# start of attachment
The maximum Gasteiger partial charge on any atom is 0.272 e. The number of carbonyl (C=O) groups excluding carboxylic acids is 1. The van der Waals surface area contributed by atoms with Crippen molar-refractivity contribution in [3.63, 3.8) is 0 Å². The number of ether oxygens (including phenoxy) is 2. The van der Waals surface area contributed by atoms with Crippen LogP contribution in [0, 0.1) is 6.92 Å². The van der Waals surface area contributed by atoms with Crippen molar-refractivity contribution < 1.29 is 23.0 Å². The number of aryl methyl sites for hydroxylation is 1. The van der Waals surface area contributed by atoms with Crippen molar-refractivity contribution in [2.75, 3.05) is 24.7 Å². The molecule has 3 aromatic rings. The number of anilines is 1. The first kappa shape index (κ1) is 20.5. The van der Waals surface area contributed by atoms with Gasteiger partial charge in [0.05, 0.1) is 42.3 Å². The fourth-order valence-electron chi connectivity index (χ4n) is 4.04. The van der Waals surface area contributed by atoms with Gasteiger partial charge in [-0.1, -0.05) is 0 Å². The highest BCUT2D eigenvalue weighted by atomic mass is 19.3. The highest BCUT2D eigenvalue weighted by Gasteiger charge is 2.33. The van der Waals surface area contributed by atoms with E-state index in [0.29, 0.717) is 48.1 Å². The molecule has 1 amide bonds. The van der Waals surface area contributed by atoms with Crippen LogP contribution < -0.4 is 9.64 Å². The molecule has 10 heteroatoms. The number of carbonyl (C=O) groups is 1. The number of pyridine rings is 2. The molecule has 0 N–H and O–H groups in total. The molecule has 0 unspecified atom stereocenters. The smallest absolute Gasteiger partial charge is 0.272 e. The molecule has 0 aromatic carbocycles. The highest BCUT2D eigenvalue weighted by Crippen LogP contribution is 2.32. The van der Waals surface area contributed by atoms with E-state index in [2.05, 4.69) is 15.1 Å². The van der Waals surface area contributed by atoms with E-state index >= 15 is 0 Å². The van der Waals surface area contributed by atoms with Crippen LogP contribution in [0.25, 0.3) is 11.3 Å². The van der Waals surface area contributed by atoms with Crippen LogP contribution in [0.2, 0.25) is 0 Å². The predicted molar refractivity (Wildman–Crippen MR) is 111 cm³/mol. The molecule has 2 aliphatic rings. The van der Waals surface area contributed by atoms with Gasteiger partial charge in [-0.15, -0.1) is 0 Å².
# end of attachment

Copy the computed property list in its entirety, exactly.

The maximum Gasteiger partial charge on any atom is 0.272 e. The number of carbonyl (C=O) groups excluding carboxylic acids is 1. The van der Waals surface area contributed by atoms with Crippen molar-refractivity contribution in [3.63, 3.8) is 0 Å². The number of ether oxygens (including phenoxy) is 2. The van der Waals surface area contributed by atoms with Crippen LogP contribution in [0, 0.1) is 6.92 Å². The van der Waals surface area contributed by atoms with Crippen molar-refractivity contribution < 1.29 is 23.0 Å². The number of aryl methyl sites for hydroxylation is 1. The van der Waals surface area contributed by atoms with Crippen molar-refractivity contribution in [2.75, 3.05) is 24.7 Å². The molecule has 3 aromatic rings. The number of anilines is 1. The first kappa shape index (κ1) is 20.5. The van der Waals surface area contributed by atoms with Gasteiger partial charge in [0.05, 0.1) is 42.3 Å². The fourth-order valence-electron chi connectivity index (χ4n) is 4.04. The van der Waals surface area contributed by atoms with Gasteiger partial charge in [-0.1, -0.05) is 0 Å². The highest BCUT2D eigenvalue weighted by atomic mass is 19.3. The highest BCUT2D eigenvalue weighted by Gasteiger charge is 2.33. The van der Waals surface area contributed by atoms with E-state index in [0.29, 0.717) is 48.1 Å². The molecule has 1 amide bonds. The van der Waals surface area contributed by atoms with Crippen LogP contribution < -0.4 is 9.64 Å². The molecule has 10 heteroatoms. The number of carbonyl (C=O) groups is 1. The number of pyridine rings is 2. The molecule has 0 N–H and O–H groups in total. The molecule has 0 unspecified atom stereocenters. The smallest absolute Gasteiger partial charge is 0.272 e. The molecule has 0 aromatic carbocycles. The highest BCUT2D eigenvalue weighted by Crippen LogP contribution is 2.32. The van der Waals surface area contributed by atoms with E-state index in [2.05, 4.69) is 15.1 Å². The van der Waals surface area contributed by atoms with E-state index >= 15 is 0 Å². The van der Waals surface area contributed by atoms with Crippen LogP contribution in [0.25, 0.3) is 11.3 Å². The van der Waals surface area contributed by atoms with Crippen LogP contribution in [0.2, 0.25) is 0 Å². The predicted molar refractivity (Wildman–Crippen MR) is 111 cm³/mol. The molecule has 2 aliphatic rings. The van der Waals surface area contributed by atoms with Gasteiger partial charge in [-0.15, -0.1) is 0 Å².